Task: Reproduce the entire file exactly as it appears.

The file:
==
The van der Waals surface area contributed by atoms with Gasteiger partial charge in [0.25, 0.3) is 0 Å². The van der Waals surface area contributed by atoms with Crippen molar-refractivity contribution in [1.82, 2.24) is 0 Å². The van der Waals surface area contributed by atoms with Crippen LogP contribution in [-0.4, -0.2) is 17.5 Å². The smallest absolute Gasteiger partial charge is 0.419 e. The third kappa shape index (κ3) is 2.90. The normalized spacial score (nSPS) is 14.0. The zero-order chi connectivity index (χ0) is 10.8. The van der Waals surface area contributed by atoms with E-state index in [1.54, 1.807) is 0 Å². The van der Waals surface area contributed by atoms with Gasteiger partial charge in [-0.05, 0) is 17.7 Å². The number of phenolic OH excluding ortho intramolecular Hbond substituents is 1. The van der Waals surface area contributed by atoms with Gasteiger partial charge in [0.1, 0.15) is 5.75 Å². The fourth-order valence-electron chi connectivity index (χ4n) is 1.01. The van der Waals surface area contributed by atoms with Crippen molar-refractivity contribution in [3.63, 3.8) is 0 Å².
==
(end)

The van der Waals surface area contributed by atoms with Gasteiger partial charge in [0.25, 0.3) is 0 Å². The van der Waals surface area contributed by atoms with Crippen molar-refractivity contribution in [1.82, 2.24) is 0 Å². The van der Waals surface area contributed by atoms with Crippen LogP contribution in [-0.4, -0.2) is 17.5 Å². The smallest absolute Gasteiger partial charge is 0.419 e. The third kappa shape index (κ3) is 2.90. The normalized spacial score (nSPS) is 14.0. The zero-order chi connectivity index (χ0) is 10.8. The van der Waals surface area contributed by atoms with E-state index in [1.54, 1.807) is 0 Å². The van der Waals surface area contributed by atoms with Gasteiger partial charge in [-0.05, 0) is 17.7 Å². The number of phenolic OH excluding ortho intramolecular Hbond substituents is 1. The van der Waals surface area contributed by atoms with Gasteiger partial charge in [0.1, 0.15) is 5.75 Å². The fourth-order valence-electron chi connectivity index (χ4n) is 1.01. The van der Waals surface area contributed by atoms with Crippen molar-refractivity contribution in [3.63, 3.8) is 0 Å².